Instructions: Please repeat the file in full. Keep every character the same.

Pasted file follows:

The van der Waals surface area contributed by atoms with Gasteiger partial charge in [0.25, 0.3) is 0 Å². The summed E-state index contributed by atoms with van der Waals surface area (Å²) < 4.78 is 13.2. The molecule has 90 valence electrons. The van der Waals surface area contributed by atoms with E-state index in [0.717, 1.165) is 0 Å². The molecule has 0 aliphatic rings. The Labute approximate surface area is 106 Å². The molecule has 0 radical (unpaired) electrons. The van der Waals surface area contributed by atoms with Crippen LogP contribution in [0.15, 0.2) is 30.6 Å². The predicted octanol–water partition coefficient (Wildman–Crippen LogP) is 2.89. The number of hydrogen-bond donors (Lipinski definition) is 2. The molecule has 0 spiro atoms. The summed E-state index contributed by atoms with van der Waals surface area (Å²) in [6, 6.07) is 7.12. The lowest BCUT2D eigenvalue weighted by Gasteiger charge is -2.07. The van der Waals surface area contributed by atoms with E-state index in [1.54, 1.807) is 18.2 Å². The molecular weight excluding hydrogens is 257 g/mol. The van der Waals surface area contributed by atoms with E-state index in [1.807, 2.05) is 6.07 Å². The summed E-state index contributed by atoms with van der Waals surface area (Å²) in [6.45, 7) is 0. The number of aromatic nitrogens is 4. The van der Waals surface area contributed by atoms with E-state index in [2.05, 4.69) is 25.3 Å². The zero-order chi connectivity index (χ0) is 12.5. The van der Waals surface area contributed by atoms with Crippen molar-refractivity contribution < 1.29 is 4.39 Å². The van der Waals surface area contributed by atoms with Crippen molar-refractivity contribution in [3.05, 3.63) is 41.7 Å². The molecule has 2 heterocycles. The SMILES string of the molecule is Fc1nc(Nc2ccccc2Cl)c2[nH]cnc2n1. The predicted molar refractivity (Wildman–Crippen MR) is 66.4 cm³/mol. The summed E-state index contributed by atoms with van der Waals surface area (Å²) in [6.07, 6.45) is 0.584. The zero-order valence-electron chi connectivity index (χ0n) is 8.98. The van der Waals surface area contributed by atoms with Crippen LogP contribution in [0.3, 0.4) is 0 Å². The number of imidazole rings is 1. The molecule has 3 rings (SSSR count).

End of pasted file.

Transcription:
The van der Waals surface area contributed by atoms with Gasteiger partial charge in [0.25, 0.3) is 0 Å². The summed E-state index contributed by atoms with van der Waals surface area (Å²) < 4.78 is 13.2. The molecule has 90 valence electrons. The van der Waals surface area contributed by atoms with E-state index in [0.717, 1.165) is 0 Å². The molecule has 0 aliphatic rings. The Labute approximate surface area is 106 Å². The molecule has 0 radical (unpaired) electrons. The van der Waals surface area contributed by atoms with Crippen LogP contribution in [0.15, 0.2) is 30.6 Å². The predicted octanol–water partition coefficient (Wildman–Crippen LogP) is 2.89. The number of hydrogen-bond donors (Lipinski definition) is 2. The molecule has 0 spiro atoms. The summed E-state index contributed by atoms with van der Waals surface area (Å²) in [6, 6.07) is 7.12. The lowest BCUT2D eigenvalue weighted by Gasteiger charge is -2.07. The van der Waals surface area contributed by atoms with E-state index in [1.54, 1.807) is 18.2 Å². The molecular weight excluding hydrogens is 257 g/mol. The van der Waals surface area contributed by atoms with E-state index in [1.807, 2.05) is 6.07 Å². The summed E-state index contributed by atoms with van der Waals surface area (Å²) in [6.45, 7) is 0. The number of aromatic nitrogens is 4. The van der Waals surface area contributed by atoms with E-state index in [2.05, 4.69) is 25.3 Å². The zero-order chi connectivity index (χ0) is 12.5. The van der Waals surface area contributed by atoms with Crippen molar-refractivity contribution < 1.29 is 4.39 Å². The van der Waals surface area contributed by atoms with Crippen molar-refractivity contribution in [3.05, 3.63) is 41.7 Å². The molecule has 2 heterocycles. The SMILES string of the molecule is Fc1nc(Nc2ccccc2Cl)c2[nH]cnc2n1. The predicted molar refractivity (Wildman–Crippen MR) is 66.4 cm³/mol. The summed E-state index contributed by atoms with van der Waals surface area (Å²) in [6.07, 6.45) is 0.584. The zero-order valence-electron chi connectivity index (χ0n) is 8.98. The van der Waals surface area contributed by atoms with Crippen LogP contribution in [0.3, 0.4) is 0 Å². The number of imidazole rings is 1. The molecule has 3 rings (SSSR count).